Wednesday, May 22, 2019

What are our priorities when giving charity? Can the Biblical approach of giving “maaserot” and “terumot” actually work? What is the role of the federal government in combating poverty? These are some of the questions that Ma’ayanot seniors explored last Wednesday during an interdisciplinary day of study that addressed “Poverty and Philanthropy.”

“We felt that it would be appropriate to delve into this theme following Thanksgiving and Giving Tuesday,” said Chani Rotenberg, chair of Ma’ayanot’s History Department and Co-Director of Interdisciplinary Programming. “What’s more, we want to prepare our seniors as they head out into the world and begin making their own financial decisions. We want them to explore poverty on local, national and global levels and also to think about ways to address poverty.”

“Interdisciplinary programming’s philosophy is to broaden our students’ perspectives and enrich their learning beyond the classroom,” says Shalvi Isseroff, an English teacher and co-director of interdisciplinary programming. “Our goal is to expose students to new topics they haven’t considered before, or present new approaches to topics they are already familiar with, such as giving tzedaka.”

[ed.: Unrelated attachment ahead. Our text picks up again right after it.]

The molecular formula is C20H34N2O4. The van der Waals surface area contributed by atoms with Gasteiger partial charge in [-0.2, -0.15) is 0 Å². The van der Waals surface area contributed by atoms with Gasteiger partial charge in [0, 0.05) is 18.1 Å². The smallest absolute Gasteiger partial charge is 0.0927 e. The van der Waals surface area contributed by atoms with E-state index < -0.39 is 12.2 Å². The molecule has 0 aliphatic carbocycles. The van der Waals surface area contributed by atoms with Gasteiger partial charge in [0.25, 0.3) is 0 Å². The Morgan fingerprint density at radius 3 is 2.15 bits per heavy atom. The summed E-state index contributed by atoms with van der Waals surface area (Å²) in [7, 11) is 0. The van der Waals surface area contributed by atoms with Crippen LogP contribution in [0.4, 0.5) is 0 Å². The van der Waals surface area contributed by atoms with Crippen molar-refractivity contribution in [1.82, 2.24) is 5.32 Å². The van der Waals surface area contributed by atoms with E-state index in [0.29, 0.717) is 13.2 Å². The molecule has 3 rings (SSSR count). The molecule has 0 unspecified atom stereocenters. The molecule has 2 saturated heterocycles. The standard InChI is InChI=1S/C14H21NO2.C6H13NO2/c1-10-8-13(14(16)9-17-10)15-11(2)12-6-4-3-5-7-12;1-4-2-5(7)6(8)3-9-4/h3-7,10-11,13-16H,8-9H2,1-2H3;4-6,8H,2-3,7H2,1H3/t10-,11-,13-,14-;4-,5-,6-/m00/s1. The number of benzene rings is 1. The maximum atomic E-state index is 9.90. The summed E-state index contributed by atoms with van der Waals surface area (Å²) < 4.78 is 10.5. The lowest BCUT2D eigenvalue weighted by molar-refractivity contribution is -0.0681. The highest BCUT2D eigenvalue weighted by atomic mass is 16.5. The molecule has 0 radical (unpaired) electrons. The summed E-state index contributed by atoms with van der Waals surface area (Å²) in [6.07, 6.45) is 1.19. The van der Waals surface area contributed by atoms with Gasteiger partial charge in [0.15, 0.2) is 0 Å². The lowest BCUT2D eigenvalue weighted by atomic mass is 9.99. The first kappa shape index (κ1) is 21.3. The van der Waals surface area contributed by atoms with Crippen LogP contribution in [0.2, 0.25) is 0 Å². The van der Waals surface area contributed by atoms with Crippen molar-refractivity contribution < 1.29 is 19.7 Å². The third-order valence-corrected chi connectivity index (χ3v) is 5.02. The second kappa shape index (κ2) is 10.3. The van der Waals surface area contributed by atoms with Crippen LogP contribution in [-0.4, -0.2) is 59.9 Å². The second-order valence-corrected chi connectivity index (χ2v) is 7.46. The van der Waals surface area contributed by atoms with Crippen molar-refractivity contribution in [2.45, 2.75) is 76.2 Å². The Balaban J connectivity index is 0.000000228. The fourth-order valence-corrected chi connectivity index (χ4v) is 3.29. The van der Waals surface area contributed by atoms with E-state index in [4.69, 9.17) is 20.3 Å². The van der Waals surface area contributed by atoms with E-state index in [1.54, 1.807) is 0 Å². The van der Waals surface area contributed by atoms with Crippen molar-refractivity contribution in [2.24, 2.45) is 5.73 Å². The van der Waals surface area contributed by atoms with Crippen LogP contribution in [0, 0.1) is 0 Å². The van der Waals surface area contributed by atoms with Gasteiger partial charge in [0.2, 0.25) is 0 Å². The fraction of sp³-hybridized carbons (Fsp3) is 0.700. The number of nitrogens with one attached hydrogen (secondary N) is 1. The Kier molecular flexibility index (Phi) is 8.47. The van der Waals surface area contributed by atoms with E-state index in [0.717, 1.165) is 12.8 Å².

Following the sessions, students attended a giving circle, led by Tamar Snyder Chaitovsky, director of marketing and communications for the Jewish Communal Fund. “We discussed our values, why we give, and how best to give, and then the students took turns pitching a number of charities to be supported by the giving circle,” she said.

Based on the pitches, students voted to contribute $200 to the Hebrew Free Burial Association, which serves the Lower East Side of Manhattan.

“The Poverty and Philanthropy program provided opportunities for students to think about the ethics of philanthropy, analyzing motives, intentions, and effects. Sometimes motives may be pure, but effects might be negative or counterproductive,” said Rotenberg.

Reflecting on the day, senior Shoshana Berger shared, “I think the program as a whole was an important reminder that everything in life is complex, even where you give your money. However, it also reminded me that things don’t have to be overthought. Every charity offers something important, so no matter where you give your money, it will be helping someone.”